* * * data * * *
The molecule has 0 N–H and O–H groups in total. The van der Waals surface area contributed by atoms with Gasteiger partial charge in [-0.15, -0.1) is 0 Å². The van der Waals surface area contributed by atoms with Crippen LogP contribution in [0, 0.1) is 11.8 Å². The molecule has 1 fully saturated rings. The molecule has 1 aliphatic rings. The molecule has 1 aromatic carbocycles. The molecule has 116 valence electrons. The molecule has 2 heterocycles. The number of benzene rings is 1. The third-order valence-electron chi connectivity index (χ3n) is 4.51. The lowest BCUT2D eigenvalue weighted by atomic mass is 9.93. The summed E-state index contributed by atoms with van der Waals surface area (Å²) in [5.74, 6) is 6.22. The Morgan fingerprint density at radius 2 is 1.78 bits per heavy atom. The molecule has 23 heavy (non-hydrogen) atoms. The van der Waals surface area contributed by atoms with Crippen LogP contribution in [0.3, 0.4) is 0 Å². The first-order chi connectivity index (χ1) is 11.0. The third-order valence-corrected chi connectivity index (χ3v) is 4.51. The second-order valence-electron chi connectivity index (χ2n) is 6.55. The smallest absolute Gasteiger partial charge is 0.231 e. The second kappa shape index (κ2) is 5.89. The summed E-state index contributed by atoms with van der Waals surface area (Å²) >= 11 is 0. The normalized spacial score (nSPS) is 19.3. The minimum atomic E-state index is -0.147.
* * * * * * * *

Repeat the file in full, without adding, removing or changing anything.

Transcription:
The molecule has 0 N–H and O–H groups in total. The van der Waals surface area contributed by atoms with Gasteiger partial charge in [-0.15, -0.1) is 0 Å². The van der Waals surface area contributed by atoms with Crippen LogP contribution in [0, 0.1) is 11.8 Å². The molecule has 1 fully saturated rings. The molecule has 1 aliphatic rings. The molecule has 1 aromatic carbocycles. The molecule has 116 valence electrons. The molecule has 2 heterocycles. The number of benzene rings is 1. The third-order valence-electron chi connectivity index (χ3n) is 4.51. The lowest BCUT2D eigenvalue weighted by atomic mass is 9.93. The summed E-state index contributed by atoms with van der Waals surface area (Å²) in [5.74, 6) is 6.22. The Morgan fingerprint density at radius 2 is 1.78 bits per heavy atom. The molecule has 23 heavy (non-hydrogen) atoms. The van der Waals surface area contributed by atoms with Crippen LogP contribution in [0.3, 0.4) is 0 Å². The first-order chi connectivity index (χ1) is 11.0. The third-order valence-corrected chi connectivity index (χ3v) is 4.51. The second-order valence-electron chi connectivity index (χ2n) is 6.55. The smallest absolute Gasteiger partial charge is 0.231 e. The second kappa shape index (κ2) is 5.89. The summed E-state index contributed by atoms with van der Waals surface area (Å²) >= 11 is 0. The normalized spacial score (nSPS) is 19.3. The minimum atomic E-state index is -0.147.